Just as Andrea Palladio’s Villa Rotonda helped to define for future generations the architecture of the Renaissance in Italy, so Chiswick is the locus classicus of the Palladian Revival of the eighteenth century. This exhibition follows a major architect’s thinking as he worked from source to design, from design to representation, in the making of a building which, as the architect Sir Norman Foster wrote, “Ought to be a place of pilgrimage for every architect” (Heritage Today, June 1994).
In the exhibition, designs by Palladio and Inigo Jones are placed alongside drawings by Lord Burlington and his draughtsmen. Garden studies by Kent and topographical views by a host of painters including Pieter Andreas Rysbrack, and Jacques Rigaud are shown in order to recreate this English house and garden. While most of the objects in the exhibition come from the Trustees of the Chatsworth Settlement, important material comes also from the Royal Institute of British Architects, Sir John Soane’s Museum, and the National Portrait Gallery in London. Rare books from the CCA Collection have been added to complete the range of sources used by Burlington and to show how the Palladian Revival was perpetuated in print. A series of photographs by Richard Pare, commissioned for the exhibition by the CCA, shows the villa as it appears today.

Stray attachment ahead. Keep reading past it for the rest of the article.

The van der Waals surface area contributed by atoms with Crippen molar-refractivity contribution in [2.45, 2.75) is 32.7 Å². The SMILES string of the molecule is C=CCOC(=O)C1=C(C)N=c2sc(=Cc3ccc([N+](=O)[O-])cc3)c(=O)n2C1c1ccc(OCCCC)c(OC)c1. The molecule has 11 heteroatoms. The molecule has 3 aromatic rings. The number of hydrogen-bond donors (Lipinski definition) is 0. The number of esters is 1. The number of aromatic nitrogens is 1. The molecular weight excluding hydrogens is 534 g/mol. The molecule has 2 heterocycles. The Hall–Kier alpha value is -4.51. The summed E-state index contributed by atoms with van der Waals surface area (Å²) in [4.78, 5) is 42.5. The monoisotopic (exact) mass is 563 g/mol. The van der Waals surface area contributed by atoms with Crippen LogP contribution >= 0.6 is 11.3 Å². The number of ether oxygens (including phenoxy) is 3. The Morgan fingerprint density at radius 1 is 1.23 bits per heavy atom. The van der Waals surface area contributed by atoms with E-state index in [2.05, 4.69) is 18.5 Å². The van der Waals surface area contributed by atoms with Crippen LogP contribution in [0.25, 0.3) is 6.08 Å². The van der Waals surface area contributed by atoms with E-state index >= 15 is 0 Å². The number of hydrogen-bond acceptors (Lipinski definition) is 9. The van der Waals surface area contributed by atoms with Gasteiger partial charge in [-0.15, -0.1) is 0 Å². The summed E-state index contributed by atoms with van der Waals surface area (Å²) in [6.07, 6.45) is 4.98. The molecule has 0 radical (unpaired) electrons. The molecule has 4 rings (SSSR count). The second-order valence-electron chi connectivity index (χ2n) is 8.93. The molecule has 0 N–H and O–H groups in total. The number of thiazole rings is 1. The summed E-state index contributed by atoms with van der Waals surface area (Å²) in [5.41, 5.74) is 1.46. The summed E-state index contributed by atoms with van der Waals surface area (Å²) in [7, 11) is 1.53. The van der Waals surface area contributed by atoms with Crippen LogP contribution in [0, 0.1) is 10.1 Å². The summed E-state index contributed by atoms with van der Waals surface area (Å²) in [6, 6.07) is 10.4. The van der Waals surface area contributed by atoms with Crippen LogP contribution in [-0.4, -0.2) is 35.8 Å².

Curated by John Harris.
Co-organized with the Royal Academy of Art, London, and the Heinz Architectural Center, Carnegie Museum of Art, Pittsburgh.
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